Did an inspection of new home recently and found that the ground clamp attached to the incomming copper water supply pipe is made of metal and knowing that disimilar metals corrode over time, is it required to be called out?
I have called this out in other homes but it seems that all/most electricians use them. Surely they would know that disimilar metals corrode.
Personally I would not make an issue of it. I see white type metal clamps all the time on copper incoming water lines. Can’t say as I have ever seen one causing a problem and I have been inspecting since 1991!
I’ll bet there’s a non-corrosive plating of some kind on those clamps, or an alloy rather than plain mild steel.
I’m posting a picture of a brass clamp on a galvanized steel ground rod with a rather tarnished copper grounding conductor, installed around 1965. I called for a repair here, but the worst corrosion is where the conductor is in contact with the dirt.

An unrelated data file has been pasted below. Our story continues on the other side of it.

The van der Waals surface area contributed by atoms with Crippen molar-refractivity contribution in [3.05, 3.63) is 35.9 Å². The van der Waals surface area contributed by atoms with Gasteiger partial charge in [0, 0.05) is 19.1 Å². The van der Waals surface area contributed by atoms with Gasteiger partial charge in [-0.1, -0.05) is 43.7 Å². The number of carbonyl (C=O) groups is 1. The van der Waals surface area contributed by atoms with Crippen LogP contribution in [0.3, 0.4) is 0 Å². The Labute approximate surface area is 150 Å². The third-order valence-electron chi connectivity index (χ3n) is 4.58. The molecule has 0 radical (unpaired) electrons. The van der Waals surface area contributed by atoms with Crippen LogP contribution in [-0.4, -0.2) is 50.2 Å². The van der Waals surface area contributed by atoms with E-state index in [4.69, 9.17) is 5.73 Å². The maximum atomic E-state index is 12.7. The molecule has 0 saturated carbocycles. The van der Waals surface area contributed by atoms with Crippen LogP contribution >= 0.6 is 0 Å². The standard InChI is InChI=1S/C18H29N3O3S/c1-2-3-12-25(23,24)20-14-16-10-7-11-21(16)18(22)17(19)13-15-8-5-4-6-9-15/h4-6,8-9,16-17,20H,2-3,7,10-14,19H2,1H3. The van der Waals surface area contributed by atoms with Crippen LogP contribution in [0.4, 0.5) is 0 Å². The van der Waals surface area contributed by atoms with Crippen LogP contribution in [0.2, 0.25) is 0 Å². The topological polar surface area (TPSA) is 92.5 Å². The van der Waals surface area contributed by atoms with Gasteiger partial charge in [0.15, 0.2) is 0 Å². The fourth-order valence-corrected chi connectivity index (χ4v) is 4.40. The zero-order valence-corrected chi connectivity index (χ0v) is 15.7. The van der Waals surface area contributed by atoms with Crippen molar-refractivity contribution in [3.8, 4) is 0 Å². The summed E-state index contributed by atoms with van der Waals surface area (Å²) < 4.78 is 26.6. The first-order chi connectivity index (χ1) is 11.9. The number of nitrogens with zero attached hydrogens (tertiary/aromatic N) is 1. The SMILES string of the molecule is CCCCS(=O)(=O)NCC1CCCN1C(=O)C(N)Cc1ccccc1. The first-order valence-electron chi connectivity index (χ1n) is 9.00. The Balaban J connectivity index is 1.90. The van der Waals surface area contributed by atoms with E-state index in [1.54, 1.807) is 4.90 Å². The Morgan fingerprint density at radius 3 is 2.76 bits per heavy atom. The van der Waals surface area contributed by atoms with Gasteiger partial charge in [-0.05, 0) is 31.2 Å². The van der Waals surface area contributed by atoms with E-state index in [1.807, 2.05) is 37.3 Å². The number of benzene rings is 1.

That is an interesting point, Raymond. On an outboard or a boat hull, the sacrificial Zinc is bolted to the leg or the hull because with electrolysis, especially in salt water, it corrodes faster than any of the other metal components. So the clamp will rust before the coper pipe.
Corrosion can impede the quality of the ground. I don’t make an issue out of it but I always recommend my clients to replace it. This is the same thing as copper hangers or copper nails used to support the copper pipe. If the pipe will be supported with galvanized hangers, I think everybody will call it out. Builders know that corrosion will occur there but it will take years. Bottom line is they can put clamp for about half price ($2 versus $4) and save some money :mrgreen: </IMG>